Did your mother give this man traceable gifts of money over 100 dollars? If she gives him cash or buys him food and booze I doubt if there would be a problem with Medicaid.
I am as curious as Insanity, how did she secure an equity line on the house?
Reply with quote #38
Lyn, another possibility is to have a background check run on the freeloader. If you can find some dirt, it would probably be best not to confront your Mom, but to tell this person, you will turn him in if he doesn't vacate the premises. Then you can comfort Mom and maybe get back in her life on a new level.
What does your brother have to say about this? If the property is in his name he just might be able to boot this person out. Life rights, at least as I understand it, is not transferable. She has a right to live there, but a lawyer may help you to find out if HE has a right to be there even at her invitation.
Reply with quote #39
The background check is a great idea. Good thinking, BC.
From what I've heard, although I'll bet you an attorney versed in these matters would know far better than I, a person who has a lifetime estate needs to pay the upkeep on the house and may not rent it out or take in boarders, etc.
Unless specified otherwise in the life estate paperwork, it generally says that
can live there until she passes on to her reward. she
Reply with quote #40
She must have a life estate with full powers. What a mess.
Reply with quote #41
So happy to have found this site. I know it sounds crazy but its reassuring to know that I'm not the only one running into stumbling blocks when dealing with my alcoholic father. I have washed my hands of him, but that doesn't mean that I don't worry about him on a daily basis. He refuses to get help and no one will allow me to get help for him. What else can I do? Its a very sad, frustrating situation. But I have my own family to care for.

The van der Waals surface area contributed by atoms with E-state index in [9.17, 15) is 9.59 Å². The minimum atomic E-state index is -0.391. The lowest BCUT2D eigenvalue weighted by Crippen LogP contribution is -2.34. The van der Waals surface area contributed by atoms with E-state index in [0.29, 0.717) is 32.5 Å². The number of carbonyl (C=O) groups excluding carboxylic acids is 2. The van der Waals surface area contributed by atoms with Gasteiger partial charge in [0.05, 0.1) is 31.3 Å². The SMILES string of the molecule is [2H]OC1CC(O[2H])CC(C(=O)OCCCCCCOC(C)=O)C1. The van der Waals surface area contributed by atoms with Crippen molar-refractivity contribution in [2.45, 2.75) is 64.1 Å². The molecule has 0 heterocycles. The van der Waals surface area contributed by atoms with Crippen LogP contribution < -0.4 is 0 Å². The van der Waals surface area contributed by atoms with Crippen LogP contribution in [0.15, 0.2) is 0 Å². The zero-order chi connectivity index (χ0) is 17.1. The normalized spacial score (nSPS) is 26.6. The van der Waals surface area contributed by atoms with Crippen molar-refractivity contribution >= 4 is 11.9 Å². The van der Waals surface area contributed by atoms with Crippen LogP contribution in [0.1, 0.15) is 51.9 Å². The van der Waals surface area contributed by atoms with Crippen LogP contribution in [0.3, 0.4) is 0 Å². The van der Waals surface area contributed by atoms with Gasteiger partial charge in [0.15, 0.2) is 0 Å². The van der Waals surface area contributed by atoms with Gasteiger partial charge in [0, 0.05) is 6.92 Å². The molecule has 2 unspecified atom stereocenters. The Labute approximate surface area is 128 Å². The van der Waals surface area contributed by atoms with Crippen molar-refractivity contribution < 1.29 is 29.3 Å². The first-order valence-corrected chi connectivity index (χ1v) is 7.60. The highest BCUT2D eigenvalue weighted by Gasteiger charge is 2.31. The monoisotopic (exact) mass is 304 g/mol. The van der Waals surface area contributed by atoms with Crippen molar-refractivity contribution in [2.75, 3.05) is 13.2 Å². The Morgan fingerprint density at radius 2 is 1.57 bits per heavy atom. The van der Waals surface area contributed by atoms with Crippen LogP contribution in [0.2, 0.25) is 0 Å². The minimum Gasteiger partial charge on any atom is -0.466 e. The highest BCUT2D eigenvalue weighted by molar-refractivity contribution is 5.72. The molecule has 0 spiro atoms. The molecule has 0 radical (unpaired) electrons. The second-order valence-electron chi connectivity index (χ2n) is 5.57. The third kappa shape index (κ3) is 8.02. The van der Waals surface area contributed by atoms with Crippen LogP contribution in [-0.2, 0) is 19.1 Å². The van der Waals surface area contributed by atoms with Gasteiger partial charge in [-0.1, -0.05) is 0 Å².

Reply with quote #42
Ditto, ditto, ditto. OMG....each and every story I read on this thread sounds identical to ours. Mother, 74, alcoholic, abuses prescription drugs, doesn't take required meds properly, suicidal, suffers from a bitter divorce, (from 30 years ago), was once a vibrant, social, professional woman, is now a recluse, overweight, suffers with rhe arthritis, lupus, is on a constant pity party, is in the hospital right this moment from falling, twice, has a dislocated shoulder and God knows what else, ambulance had to pick her up.......shall I go on?????? Oh, yes, has already been to rehab once...did NO good. At all.
I have not been to check on her at the hosp. None of us have. I am too angry to pay a healthy visit so I sit here instead feeling tremendous guilt for leaving her at the hospital alone.
I too have realized that my brother and I probably need to seek Power of attorney over her but I dont have a clue where to begin or if it is the right thing to do.
Any advice at all from this group would be most appreciated. Just reading the group's posts has already been very helpful.....I sympathize with you ALL.
Reply with quote #43
You can not seek power of attorney over someone. POA is something one person gives to another so that he can act as her/ his agent. I think you need to see a lawyer who will explain what you and your brother can do., which may be a guardianship.
Reply with quote #44
Thank you equality. You can see just how clueless I am about this whole situation. Thank you for your response.
Reply with quote #45
If you think you are tired now, put in a few years taking care of her and you will feel like you have one foot in the grave.
What do you and your brother hope to do?